WE CAN'T CONTROL HOW MANY FISH WE'LL CATCH

Daily Mass Homily for Thursday, Sept 3, 2015.  Readings: http://usccb.org/bible/readings/090315.cfm


St Peter is one of my favorites - probably because I find him so relatable.  Last night we heard how he has just cured his mother-in-law from a terrible fever, cured countless others in Capernaum...  He’s already begun to experience the miraculous power of Jesus Christ in his own life.  Yet today we see his humanity re-emerging: with it’s doubts, its objections, its fears.  Peter has had a lousy night fishing, they caught nothing, he’s tired, he’s probably frustrated.  So when Jesus says “go back out” his immediate thought is to argue, to object, maybe to whine even:
We’ve been out all night...

As if Jesus didn’t see that or notice that.

Upon following Jesus commands though - Peter has this massive catch - so much so that the boats are in danger of sinking.

Of the many things we can focus and reflect on from this passage, the one aspect that hits me today is the need for faithfulness on our part.  To let God be God and to recognize that we are not God.  I don’t think we intend to forget that, but we get distracted or delusional - as we make so many plans; as we have so many ideas that we think are superior;  as we think we have control over situations (or even more dangerously control over people)...

      We are not God.  And every once in awhile, that awareness hits us when we recognize - we can’t control how many fish we will catch.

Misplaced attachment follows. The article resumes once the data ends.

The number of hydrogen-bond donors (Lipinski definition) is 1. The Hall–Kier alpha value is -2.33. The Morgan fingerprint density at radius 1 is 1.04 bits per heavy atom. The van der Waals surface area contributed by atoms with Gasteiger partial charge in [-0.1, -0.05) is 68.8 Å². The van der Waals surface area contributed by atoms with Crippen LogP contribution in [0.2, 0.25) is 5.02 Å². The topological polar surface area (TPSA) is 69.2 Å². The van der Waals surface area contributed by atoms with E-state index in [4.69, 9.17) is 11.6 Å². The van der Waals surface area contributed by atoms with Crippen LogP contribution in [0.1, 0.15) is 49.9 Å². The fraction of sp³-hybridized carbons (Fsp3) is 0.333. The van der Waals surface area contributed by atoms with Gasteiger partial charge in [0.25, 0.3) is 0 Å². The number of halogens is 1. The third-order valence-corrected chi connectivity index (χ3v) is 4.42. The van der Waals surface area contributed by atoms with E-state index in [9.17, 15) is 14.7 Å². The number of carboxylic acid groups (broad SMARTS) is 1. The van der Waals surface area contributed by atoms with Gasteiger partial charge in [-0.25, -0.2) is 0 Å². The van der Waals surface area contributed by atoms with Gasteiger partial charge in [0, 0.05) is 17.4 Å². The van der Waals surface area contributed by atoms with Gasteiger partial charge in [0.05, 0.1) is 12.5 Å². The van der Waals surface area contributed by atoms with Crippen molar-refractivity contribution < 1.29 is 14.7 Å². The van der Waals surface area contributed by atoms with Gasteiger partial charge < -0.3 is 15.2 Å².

The thing is, in the face of that frustrating realization.... when things don't go the way we planned or the way we wanted them to, what do we do?  Do we obsess about which net we used, what direction the current was flowing, what we did differently this time from the last time that resulted in this failure?  Some self-reflection is good, but not if it leads us to forget that basic, essential truth We are not God.  We need to acknowledge Jesus as the Lord of our lives, recognize our sinfulness which often causes us to forget Him convince ourselves we can do it on our own (or even more sadly that we are simply on our own).  To see Jesus is looking for our faithfulness and our readiness to listen to His commands, His invitations – go out into the deep...

The next time we have a lousy night fishing... when life knocks us on our butts, when the inexplicable happens;  after a normal, healthy, understandable and quite human reaction of disappointment and frustration, we should challenge ourselves to ask - Where is Jesus in my life?  Can we - will we - acknowledge our sinfulness and our dependency on the only Lord who can (and desires) to fill our boats with abundance as did Peter?

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